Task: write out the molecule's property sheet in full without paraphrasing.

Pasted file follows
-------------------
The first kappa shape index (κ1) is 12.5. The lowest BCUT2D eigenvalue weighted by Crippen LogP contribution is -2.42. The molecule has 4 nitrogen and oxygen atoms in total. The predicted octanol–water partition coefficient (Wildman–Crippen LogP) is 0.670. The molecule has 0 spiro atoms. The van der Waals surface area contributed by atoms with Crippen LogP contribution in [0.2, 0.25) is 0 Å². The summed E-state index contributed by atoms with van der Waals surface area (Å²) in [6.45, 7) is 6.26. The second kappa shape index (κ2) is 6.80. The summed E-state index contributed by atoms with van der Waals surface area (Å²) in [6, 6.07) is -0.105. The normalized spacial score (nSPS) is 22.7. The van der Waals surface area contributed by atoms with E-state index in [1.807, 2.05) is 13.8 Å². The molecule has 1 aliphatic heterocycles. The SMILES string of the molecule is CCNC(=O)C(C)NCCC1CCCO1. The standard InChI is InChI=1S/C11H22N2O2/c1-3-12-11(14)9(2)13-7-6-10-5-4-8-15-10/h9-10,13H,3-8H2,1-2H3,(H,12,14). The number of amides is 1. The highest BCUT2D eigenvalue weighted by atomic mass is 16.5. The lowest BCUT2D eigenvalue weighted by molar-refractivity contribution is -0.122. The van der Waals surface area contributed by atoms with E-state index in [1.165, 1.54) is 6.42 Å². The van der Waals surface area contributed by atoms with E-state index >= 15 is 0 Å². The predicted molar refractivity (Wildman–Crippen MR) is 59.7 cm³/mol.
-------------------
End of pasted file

The first kappa shape index (κ1) is 12.5. The lowest BCUT2D eigenvalue weighted by Crippen LogP contribution is -2.42. The molecule has 4 nitrogen and oxygen atoms in total. The predicted octanol–water partition coefficient (Wildman–Crippen LogP) is 0.670. The molecule has 0 spiro atoms. The van der Waals surface area contributed by atoms with Crippen LogP contribution in [0.2, 0.25) is 0 Å². The summed E-state index contributed by atoms with van der Waals surface area (Å²) in [6.45, 7) is 6.26. The second kappa shape index (κ2) is 6.80. The summed E-state index contributed by atoms with van der Waals surface area (Å²) in [6, 6.07) is -0.105. The normalized spacial score (nSPS) is 22.7. The van der Waals surface area contributed by atoms with E-state index in [1.807, 2.05) is 13.8 Å². The molecule has 1 aliphatic heterocycles. The SMILES string of the molecule is CCNC(=O)C(C)NCCC1CCCO1. The standard InChI is InChI=1S/C11H22N2O2/c1-3-12-11(14)9(2)13-7-6-10-5-4-8-15-10/h9-10,13H,3-8H2,1-2H3,(H,12,14). The number of amides is 1. The highest BCUT2D eigenvalue weighted by atomic mass is 16.5. The lowest BCUT2D eigenvalue weighted by molar-refractivity contribution is -0.122. The van der Waals surface area contributed by atoms with E-state index in [1.165, 1.54) is 6.42 Å². The van der Waals surface area contributed by atoms with E-state index >= 15 is 0 Å². The predicted molar refractivity (Wildman–Crippen MR) is 59.7 cm³/mol.